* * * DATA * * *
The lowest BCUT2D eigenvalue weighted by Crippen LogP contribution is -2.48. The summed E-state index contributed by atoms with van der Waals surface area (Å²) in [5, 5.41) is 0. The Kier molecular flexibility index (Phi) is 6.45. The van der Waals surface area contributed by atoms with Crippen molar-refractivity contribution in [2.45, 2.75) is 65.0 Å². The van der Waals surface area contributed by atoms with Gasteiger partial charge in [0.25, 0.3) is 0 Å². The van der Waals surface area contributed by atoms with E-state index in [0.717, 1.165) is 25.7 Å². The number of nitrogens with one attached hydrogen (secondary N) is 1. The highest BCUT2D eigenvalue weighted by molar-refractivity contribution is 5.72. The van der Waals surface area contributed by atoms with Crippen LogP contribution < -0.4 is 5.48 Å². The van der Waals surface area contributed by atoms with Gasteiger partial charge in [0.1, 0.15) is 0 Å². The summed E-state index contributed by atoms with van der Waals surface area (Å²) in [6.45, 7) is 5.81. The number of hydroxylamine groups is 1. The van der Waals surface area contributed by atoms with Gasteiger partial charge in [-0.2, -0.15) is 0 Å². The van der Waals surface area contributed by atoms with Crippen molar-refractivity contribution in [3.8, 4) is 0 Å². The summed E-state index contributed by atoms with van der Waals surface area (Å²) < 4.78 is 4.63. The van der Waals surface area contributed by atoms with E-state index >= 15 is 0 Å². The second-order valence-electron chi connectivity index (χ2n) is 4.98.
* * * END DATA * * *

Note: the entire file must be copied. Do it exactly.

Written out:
The lowest BCUT2D eigenvalue weighted by Crippen LogP contribution is -2.48. The summed E-state index contributed by atoms with van der Waals surface area (Å²) in [5, 5.41) is 0. The Kier molecular flexibility index (Phi) is 6.45. The van der Waals surface area contributed by atoms with Crippen molar-refractivity contribution in [2.45, 2.75) is 65.0 Å². The van der Waals surface area contributed by atoms with Gasteiger partial charge in [0.25, 0.3) is 0 Å². The van der Waals surface area contributed by atoms with E-state index in [0.717, 1.165) is 25.7 Å². The number of nitrogens with one attached hydrogen (secondary N) is 1. The highest BCUT2D eigenvalue weighted by molar-refractivity contribution is 5.72. The van der Waals surface area contributed by atoms with Crippen LogP contribution < -0.4 is 5.48 Å². The van der Waals surface area contributed by atoms with Gasteiger partial charge in [0.1, 0.15) is 0 Å². The summed E-state index contributed by atoms with van der Waals surface area (Å²) in [6.45, 7) is 5.81. The number of hydroxylamine groups is 1. The van der Waals surface area contributed by atoms with Gasteiger partial charge in [-0.2, -0.15) is 0 Å². The van der Waals surface area contributed by atoms with Crippen molar-refractivity contribution in [3.8, 4) is 0 Å². The summed E-state index contributed by atoms with van der Waals surface area (Å²) < 4.78 is 4.63. The van der Waals surface area contributed by atoms with E-state index >= 15 is 0 Å². The second-order valence-electron chi connectivity index (χ2n) is 4.98.